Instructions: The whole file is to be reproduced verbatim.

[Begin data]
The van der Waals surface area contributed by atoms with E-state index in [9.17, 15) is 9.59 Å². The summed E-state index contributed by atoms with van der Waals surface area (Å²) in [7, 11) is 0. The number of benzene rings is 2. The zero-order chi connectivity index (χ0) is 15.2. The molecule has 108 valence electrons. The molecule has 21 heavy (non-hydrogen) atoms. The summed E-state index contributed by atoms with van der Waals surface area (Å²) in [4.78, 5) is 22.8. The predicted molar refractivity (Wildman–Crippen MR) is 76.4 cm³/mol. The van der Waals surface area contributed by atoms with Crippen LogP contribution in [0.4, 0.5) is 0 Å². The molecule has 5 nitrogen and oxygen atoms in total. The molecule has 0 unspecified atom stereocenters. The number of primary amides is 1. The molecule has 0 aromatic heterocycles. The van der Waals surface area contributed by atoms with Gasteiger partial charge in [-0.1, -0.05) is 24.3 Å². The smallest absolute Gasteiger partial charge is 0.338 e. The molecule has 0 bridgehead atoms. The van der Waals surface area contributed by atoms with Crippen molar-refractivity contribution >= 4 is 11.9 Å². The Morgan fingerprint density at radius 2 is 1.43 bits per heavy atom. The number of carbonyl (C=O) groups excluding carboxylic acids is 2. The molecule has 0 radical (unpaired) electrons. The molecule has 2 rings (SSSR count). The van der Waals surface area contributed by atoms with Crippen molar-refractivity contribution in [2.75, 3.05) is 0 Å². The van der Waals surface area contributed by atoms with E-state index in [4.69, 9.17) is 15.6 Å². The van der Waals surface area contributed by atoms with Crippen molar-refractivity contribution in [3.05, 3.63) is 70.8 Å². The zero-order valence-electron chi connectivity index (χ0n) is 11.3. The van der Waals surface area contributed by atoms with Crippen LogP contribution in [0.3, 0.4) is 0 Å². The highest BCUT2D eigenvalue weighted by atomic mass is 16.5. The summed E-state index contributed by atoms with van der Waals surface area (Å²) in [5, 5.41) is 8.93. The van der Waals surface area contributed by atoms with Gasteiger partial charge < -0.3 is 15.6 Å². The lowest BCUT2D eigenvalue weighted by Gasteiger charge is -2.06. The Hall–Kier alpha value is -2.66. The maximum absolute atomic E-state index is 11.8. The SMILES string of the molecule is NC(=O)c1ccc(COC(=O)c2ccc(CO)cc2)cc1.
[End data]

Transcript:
The van der Waals surface area contributed by atoms with E-state index in [9.17, 15) is 9.59 Å². The summed E-state index contributed by atoms with van der Waals surface area (Å²) in [7, 11) is 0. The number of benzene rings is 2. The zero-order chi connectivity index (χ0) is 15.2. The molecule has 108 valence electrons. The molecule has 21 heavy (non-hydrogen) atoms. The summed E-state index contributed by atoms with van der Waals surface area (Å²) in [4.78, 5) is 22.8. The predicted molar refractivity (Wildman–Crippen MR) is 76.4 cm³/mol. The van der Waals surface area contributed by atoms with Crippen LogP contribution in [0.4, 0.5) is 0 Å². The molecule has 5 nitrogen and oxygen atoms in total. The molecule has 0 unspecified atom stereocenters. The number of primary amides is 1. The molecule has 0 aromatic heterocycles. The van der Waals surface area contributed by atoms with Gasteiger partial charge in [-0.1, -0.05) is 24.3 Å². The smallest absolute Gasteiger partial charge is 0.338 e. The molecule has 0 bridgehead atoms. The van der Waals surface area contributed by atoms with Crippen molar-refractivity contribution >= 4 is 11.9 Å². The Morgan fingerprint density at radius 2 is 1.43 bits per heavy atom. The number of carbonyl (C=O) groups excluding carboxylic acids is 2. The molecule has 0 radical (unpaired) electrons. The molecule has 2 rings (SSSR count). The van der Waals surface area contributed by atoms with Crippen molar-refractivity contribution in [2.75, 3.05) is 0 Å². The van der Waals surface area contributed by atoms with E-state index in [4.69, 9.17) is 15.6 Å². The van der Waals surface area contributed by atoms with Crippen molar-refractivity contribution in [3.05, 3.63) is 70.8 Å². The zero-order valence-electron chi connectivity index (χ0n) is 11.3. The van der Waals surface area contributed by atoms with Crippen LogP contribution in [0.3, 0.4) is 0 Å². The highest BCUT2D eigenvalue weighted by atomic mass is 16.5. The summed E-state index contributed by atoms with van der Waals surface area (Å²) in [5, 5.41) is 8.93. The van der Waals surface area contributed by atoms with Gasteiger partial charge < -0.3 is 15.6 Å². The lowest BCUT2D eigenvalue weighted by Gasteiger charge is -2.06. The Hall–Kier alpha value is -2.66. The maximum absolute atomic E-state index is 11.8. The SMILES string of the molecule is NC(=O)c1ccc(COC(=O)c2ccc(CO)cc2)cc1.